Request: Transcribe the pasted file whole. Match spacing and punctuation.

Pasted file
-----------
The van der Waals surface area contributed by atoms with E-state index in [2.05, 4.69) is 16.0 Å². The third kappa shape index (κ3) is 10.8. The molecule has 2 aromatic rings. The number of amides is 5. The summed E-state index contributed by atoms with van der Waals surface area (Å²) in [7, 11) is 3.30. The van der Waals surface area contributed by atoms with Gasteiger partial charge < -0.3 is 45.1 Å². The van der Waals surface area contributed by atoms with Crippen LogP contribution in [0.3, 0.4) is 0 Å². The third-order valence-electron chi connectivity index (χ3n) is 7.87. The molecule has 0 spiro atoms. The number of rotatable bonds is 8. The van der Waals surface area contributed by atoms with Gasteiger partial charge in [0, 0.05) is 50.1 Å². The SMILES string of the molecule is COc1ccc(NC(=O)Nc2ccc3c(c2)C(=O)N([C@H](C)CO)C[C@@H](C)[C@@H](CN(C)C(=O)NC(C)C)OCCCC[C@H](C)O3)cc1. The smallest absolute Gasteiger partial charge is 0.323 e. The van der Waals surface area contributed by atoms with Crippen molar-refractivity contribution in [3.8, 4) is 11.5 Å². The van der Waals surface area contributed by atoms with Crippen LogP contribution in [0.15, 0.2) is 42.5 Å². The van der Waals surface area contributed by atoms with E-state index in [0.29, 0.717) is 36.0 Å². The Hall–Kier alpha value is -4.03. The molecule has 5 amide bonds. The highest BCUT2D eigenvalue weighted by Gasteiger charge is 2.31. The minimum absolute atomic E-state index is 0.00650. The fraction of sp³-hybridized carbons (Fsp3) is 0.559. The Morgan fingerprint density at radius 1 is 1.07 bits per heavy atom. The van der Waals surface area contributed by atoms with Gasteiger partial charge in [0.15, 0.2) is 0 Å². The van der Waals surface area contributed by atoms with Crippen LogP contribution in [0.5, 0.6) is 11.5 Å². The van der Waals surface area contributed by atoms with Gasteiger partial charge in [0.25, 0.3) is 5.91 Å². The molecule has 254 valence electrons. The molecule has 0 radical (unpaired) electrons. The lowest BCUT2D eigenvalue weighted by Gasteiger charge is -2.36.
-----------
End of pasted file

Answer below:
The van der Waals surface area contributed by atoms with E-state index in [2.05, 4.69) is 16.0 Å². The third kappa shape index (κ3) is 10.8. The molecule has 2 aromatic rings. The number of amides is 5. The summed E-state index contributed by atoms with van der Waals surface area (Å²) in [7, 11) is 3.30. The van der Waals surface area contributed by atoms with Gasteiger partial charge < -0.3 is 45.1 Å². The van der Waals surface area contributed by atoms with Crippen LogP contribution in [0.3, 0.4) is 0 Å². The third-order valence-electron chi connectivity index (χ3n) is 7.87. The molecule has 0 spiro atoms. The number of rotatable bonds is 8. The van der Waals surface area contributed by atoms with Gasteiger partial charge in [0, 0.05) is 50.1 Å². The SMILES string of the molecule is COc1ccc(NC(=O)Nc2ccc3c(c2)C(=O)N([C@H](C)CO)C[C@@H](C)[C@@H](CN(C)C(=O)NC(C)C)OCCCC[C@H](C)O3)cc1. The smallest absolute Gasteiger partial charge is 0.323 e. The van der Waals surface area contributed by atoms with Crippen molar-refractivity contribution in [3.8, 4) is 11.5 Å². The van der Waals surface area contributed by atoms with Crippen LogP contribution in [0.15, 0.2) is 42.5 Å². The van der Waals surface area contributed by atoms with E-state index in [0.29, 0.717) is 36.0 Å². The Hall–Kier alpha value is -4.03. The molecule has 5 amide bonds. The highest BCUT2D eigenvalue weighted by Gasteiger charge is 2.31. The minimum absolute atomic E-state index is 0.00650. The fraction of sp³-hybridized carbons (Fsp3) is 0.559. The Morgan fingerprint density at radius 1 is 1.07 bits per heavy atom. The van der Waals surface area contributed by atoms with Gasteiger partial charge in [0.15, 0.2) is 0 Å². The van der Waals surface area contributed by atoms with Crippen LogP contribution in [0.5, 0.6) is 11.5 Å². The van der Waals surface area contributed by atoms with Gasteiger partial charge in [0.25, 0.3) is 5.91 Å². The molecule has 254 valence electrons. The molecule has 0 radical (unpaired) electrons. The lowest BCUT2D eigenvalue weighted by Gasteiger charge is -2.36.